Not long ago a blog reader unsubscribed because he was furious that I would write about investing in oil stocks. (Blog 3/30/15) I wrote back saying that I didn’t think a bet on whether or not a company’s fortunes would rise or fall had much affect on the melting of the polar ice caps, and I still don’t, no more than I believe placing a bet at Hialeah affects horse breeding. There is some remote connection, of course. If a company’s stock increases in value, that company can sell some of its asserts to increase dividends for shareholders, engage in research and development to make oil drilling safer, buy an existing business or, worst case scenario, drill another well. But largely those corporate decisions don’t depend on the price of the stock; they depend corporate profits.
I admit, until the Bush/Gore presidential election and the case of the hanging chads, I’d always been a Republican. Lest we forget, Abraham Lincoln was a Republican and so was Dwight Eisenhower, who first warned about the military/industrial complex. Simply put, in my lexicon, commerce and the environment can co-exist, and I’m dismayed when I encounter the uncompromising righteousness of those who equate “corporations” with “evil.”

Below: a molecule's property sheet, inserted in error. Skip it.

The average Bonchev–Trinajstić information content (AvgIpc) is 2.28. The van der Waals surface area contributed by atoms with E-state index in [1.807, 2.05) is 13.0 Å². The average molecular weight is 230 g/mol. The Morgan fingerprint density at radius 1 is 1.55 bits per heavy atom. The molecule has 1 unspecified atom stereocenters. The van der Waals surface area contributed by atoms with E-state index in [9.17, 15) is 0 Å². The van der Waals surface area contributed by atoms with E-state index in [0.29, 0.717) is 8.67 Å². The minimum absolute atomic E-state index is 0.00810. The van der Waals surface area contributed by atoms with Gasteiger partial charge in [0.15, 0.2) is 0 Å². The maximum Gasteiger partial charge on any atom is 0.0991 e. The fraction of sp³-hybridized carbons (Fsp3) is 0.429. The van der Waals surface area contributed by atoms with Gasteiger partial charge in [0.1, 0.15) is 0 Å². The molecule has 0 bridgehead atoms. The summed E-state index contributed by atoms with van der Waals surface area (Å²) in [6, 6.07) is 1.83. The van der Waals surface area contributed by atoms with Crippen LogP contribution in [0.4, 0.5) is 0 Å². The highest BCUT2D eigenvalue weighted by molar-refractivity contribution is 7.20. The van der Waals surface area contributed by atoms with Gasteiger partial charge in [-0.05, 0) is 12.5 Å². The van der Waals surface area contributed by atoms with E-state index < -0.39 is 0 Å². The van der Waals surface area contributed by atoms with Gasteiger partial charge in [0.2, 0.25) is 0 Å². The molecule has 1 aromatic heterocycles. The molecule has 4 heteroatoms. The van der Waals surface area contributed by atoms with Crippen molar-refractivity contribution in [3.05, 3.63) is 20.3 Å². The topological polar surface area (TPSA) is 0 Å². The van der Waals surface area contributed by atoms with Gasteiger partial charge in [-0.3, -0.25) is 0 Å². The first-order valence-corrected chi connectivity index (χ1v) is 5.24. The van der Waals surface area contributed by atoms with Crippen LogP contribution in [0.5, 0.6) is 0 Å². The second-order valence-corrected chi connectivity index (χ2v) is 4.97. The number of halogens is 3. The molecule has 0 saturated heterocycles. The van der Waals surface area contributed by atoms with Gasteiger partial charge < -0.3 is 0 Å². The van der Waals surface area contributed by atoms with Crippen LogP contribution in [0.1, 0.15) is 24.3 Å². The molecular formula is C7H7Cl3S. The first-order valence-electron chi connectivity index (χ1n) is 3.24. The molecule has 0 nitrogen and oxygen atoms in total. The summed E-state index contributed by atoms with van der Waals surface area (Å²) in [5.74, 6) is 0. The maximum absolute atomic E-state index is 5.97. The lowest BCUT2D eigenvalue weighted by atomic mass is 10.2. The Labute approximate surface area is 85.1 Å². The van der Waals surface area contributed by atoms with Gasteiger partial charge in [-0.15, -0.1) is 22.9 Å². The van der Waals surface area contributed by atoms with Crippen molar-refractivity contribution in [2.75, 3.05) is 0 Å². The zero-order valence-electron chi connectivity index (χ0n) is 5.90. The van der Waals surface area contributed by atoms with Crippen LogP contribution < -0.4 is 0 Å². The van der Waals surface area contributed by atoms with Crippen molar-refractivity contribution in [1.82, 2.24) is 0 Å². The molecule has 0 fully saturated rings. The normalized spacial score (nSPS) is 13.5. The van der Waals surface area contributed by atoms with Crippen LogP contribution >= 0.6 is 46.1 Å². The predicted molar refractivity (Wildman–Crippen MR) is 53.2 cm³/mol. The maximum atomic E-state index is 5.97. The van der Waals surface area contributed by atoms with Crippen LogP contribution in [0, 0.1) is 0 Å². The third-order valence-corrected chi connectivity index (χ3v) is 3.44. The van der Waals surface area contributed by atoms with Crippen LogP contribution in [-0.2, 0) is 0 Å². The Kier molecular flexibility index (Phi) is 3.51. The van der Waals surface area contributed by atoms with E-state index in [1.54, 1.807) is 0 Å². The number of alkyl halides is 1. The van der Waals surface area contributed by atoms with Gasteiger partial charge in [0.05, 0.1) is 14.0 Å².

What, I wonder, would my former reader do if, on a specific day, all the oil spigots in the world were turned off. Would he step forward and take credit for the economic collapse? Chanting “alternative energy” may make the heart swell but reasonable expectations are worth considering. We haven’t enough alternatives to eliminate fossil fuels in the immediate future.
For the record, oil companies are investing in alternative fuel research. They realize oil is a finite resource. They’ve read the science, noted the public’s mood about climate change and they are racing to get ahead of the curve, if only to remain in business. Sometimes public interests and private ones coincide.
In a world too complicated for single mindedness, Michael Kingsley reminds us what happens when a person takes a one-sided view. (“The Axis of Isis.” (Vanity Fair, May 2015, Pgs. 92-95) George W. Bush took a simplistic approach in the Middle East. What he achieved was the unleashing of Iran’s influence in the area, laid the ground work for U. S. fracking to secure our oil supply and paved the way for old tribal hatreds to emerge and morph into Al Qaeda, The Taliban, Isis… (Ibid pg. 95)
To be honest, certainty sometimes scares me.